Israel's Prime Minister Benjamin Netanyahu (C) arrives to a Likud party meeting at the Knesset, the Israeli parliament, in Jerusalem March 18, 2013. Netanyahu's new governing coalition prepared to take office after a parliamentary vote on Monday with powerful roles reserved for supporters of settlers in occupied territory
Israel's Prime Minister Benjamin Netanyahu leads Likud members into the knesset (Reuters)

Israel's former foreign minister Avigdor Lieberman has claimed that anyone who believes in a peace deal with the Palestinians is "delusional" as prime minister Benjamin Netanyahu's government is poised to be sworn in.

Lieberman, who leads the Likud-allied Yisrael Beitenu party, is barred from sitting in the cabinet because of breach of trust and fraud charges over him. But the hardliner, who said the conflict with Palestinians cannot be solved and "needs to be managed", still has influence over the new government.

After 40 days of negotiations, Netanyahu announced he had reached a deal to put together a new administration. He leads a majority of just 68 within the 120-seat knesset, the Israeli parliament.

Before the ceremony to install the coalition government, he declared he was ready to "extend our hand in peace to the Palestinians" and make a historic compromise.

"Israel has proven time and again it is ready for concessions in exchange for real peace, and the situation today is no different," he said.
"With a Palestinian partner that is willing to hold negotiations in goodwill, Israel will be ready for a historic compromise that will end the conflict with the Palestinians once and for all," he said.

His comments came on the eve of a visit by US president Barack Obama, due on Wednesday. The White House has said Obama would not bring any fresh peace initiatives with him.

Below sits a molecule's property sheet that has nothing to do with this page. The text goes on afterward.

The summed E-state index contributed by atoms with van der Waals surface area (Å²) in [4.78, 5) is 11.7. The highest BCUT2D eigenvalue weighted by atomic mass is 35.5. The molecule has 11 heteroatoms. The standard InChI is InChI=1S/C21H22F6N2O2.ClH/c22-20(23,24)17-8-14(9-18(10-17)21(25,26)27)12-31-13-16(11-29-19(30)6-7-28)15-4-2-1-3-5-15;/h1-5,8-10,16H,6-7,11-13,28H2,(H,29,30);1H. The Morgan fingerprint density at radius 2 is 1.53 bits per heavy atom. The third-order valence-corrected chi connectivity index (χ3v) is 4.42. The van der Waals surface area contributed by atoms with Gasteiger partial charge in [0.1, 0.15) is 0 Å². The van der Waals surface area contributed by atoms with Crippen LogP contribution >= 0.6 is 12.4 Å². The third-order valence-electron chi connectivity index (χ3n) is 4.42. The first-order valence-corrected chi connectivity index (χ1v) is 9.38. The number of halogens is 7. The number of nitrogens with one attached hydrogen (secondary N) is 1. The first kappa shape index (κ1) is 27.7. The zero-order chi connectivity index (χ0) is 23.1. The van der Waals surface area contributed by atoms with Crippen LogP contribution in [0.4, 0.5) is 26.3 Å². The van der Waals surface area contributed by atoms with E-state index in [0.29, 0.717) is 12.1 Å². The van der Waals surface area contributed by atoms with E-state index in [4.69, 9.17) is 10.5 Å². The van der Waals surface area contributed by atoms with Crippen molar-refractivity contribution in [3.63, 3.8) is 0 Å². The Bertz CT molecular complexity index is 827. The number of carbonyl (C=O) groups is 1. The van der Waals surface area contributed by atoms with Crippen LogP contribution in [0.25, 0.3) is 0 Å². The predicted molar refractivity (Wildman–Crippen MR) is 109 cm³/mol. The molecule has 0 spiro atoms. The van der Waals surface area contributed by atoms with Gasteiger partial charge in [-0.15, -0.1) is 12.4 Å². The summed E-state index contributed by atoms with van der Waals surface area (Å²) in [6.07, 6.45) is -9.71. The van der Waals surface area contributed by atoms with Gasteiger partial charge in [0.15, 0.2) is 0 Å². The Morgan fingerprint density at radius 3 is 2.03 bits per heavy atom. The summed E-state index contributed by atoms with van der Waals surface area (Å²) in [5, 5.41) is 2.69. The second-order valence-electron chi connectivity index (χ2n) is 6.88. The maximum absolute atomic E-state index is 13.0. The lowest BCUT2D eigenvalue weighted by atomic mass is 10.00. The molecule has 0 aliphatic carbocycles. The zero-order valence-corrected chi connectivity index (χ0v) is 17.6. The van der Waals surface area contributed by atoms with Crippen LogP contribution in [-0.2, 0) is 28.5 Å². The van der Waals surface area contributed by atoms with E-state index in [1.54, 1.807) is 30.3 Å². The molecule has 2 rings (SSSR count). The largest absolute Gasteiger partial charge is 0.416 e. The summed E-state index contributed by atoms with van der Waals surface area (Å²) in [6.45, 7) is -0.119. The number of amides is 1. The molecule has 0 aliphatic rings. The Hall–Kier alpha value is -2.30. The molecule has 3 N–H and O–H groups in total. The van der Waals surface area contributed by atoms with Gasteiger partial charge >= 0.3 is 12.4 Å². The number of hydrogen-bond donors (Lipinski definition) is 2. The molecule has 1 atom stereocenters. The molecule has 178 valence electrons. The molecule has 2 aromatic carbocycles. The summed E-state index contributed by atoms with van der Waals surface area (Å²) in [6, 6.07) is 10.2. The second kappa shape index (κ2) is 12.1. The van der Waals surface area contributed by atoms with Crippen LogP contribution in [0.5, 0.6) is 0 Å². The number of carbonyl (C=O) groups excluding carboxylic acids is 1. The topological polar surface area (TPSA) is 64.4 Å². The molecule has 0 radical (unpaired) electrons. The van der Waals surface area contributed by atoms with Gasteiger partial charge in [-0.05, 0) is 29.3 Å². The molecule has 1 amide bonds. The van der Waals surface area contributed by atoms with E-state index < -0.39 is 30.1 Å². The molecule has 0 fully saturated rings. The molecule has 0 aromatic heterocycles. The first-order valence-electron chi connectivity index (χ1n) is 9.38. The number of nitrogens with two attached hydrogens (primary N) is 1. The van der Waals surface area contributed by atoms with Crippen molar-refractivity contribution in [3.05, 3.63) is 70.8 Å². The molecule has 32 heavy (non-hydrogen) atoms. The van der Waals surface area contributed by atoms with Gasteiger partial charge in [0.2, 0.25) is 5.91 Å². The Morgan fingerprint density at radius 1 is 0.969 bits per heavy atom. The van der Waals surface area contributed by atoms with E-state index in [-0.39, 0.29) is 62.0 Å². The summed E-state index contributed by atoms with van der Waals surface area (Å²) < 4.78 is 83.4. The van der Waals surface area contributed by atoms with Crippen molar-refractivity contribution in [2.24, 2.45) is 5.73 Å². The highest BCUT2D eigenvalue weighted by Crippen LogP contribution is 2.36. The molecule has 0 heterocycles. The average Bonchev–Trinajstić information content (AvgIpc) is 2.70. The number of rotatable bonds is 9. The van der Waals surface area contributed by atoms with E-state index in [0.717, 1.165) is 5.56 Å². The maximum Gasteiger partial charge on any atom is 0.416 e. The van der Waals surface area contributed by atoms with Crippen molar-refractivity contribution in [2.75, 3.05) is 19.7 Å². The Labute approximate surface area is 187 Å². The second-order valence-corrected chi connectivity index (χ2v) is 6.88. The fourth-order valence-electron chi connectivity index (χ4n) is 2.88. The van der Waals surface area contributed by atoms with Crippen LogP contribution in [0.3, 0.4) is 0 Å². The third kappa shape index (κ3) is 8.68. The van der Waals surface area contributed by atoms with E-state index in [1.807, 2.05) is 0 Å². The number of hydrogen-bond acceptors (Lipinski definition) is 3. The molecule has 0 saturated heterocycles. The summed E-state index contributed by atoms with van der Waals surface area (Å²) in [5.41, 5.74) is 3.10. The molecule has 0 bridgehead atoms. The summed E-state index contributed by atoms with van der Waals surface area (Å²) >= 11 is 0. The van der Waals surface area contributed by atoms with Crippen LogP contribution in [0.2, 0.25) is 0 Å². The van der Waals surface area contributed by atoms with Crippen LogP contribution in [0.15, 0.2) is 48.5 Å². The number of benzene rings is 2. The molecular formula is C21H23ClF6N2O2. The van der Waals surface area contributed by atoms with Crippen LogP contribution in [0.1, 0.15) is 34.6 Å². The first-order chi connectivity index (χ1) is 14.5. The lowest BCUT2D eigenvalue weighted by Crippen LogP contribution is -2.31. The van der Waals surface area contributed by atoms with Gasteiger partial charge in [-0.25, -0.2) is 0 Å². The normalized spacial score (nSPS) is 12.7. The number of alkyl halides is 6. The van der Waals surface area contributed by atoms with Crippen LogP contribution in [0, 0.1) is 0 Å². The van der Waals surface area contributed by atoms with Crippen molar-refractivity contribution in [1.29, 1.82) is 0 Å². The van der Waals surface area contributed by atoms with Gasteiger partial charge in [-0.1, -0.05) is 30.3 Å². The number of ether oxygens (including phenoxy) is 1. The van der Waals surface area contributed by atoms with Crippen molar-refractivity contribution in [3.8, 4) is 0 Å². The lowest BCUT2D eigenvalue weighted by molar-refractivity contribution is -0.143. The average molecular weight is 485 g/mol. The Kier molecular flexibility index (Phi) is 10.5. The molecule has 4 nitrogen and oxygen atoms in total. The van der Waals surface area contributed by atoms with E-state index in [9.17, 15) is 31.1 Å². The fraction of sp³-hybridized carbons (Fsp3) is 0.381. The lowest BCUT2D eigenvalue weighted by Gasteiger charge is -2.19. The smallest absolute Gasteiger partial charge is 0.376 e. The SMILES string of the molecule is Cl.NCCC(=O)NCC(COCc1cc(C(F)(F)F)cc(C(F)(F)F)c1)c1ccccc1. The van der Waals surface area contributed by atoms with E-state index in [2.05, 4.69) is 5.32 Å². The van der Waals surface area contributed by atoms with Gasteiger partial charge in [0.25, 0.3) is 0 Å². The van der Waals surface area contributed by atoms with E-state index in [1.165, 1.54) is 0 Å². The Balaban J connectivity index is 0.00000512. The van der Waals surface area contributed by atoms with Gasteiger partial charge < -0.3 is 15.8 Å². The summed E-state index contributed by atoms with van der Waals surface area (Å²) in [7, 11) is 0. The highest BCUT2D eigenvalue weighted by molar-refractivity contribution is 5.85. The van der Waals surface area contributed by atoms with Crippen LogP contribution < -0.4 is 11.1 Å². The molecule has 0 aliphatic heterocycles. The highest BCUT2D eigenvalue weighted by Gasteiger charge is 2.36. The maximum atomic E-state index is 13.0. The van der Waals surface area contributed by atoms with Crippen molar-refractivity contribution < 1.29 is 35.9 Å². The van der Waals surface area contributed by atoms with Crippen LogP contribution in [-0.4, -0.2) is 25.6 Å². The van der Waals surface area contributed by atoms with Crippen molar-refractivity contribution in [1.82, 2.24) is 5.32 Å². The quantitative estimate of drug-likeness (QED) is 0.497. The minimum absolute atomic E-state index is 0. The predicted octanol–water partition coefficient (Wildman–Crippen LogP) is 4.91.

The Israeli government line-up is predominantly rightwing, despite a strong election result by new secular centrist Yesh Atid party (19 seats). Centrist Ehud Barak has been replaced by Moshe Ya'alon, a pro-settlement former military chief of staff with Likud, as defence minister.

Ya'alon has experience in planning extrajudicial assassinations abroad and massive destruction and displacement in the Gaza Strip, according to Sergio Yahni of the Alternative Information Centre.

"In May 2004, under Ya'alon's command the Israeli army launched a major military campaign in the Gaza Strip that resulted in unprecedented destruction," Yahni wrote.

"During that operation the army razed entire rows of houses along the border with Egypt and caused extensive destruction deep inside Rafah. Israeli armoured Caterpillar D9 bulldozers indiscriminately ripped up roads, destroyed water and sewage systems, and turned agricultural fields into barren patches of earth.

"According to Human Rights Watch, these incursions left 254 houses destroyed and nearly 3,800 people homeless," he continued. "Accusations of possible war crimes and crimes against humanity have been levelled against Ya'alon for these military operations."

Incoming deputy defence minister Danny Danon said: "The era of Ehud Barak is over. The new government will strengthen settlement in Judaea and Samaria." He used the biblical term for the occupied territories in the West Bank.

Ultra-nationalist Uri Ariel, one of the leaders of the far-right Jewish Home party of Naftali Bennett, was given the post of housing minister. He is a vocal opponent of the Palestinian state.

The Daily Beast reported that ahead of Obama's visit, Netanyahu has ordered a stop on all talk of new settlement construction in East Jerusalem or the West Bank.

"The aim is to avoid the kind of confrontation that happened three years ago, when Israel's interior ministry announced the construction of 1,600 homes in East Jerusalem, the part of the city Palestinians expect will one day be the capital of its Palestine, while vice-president Joe Biden visited Israel," Eli Lake wrote.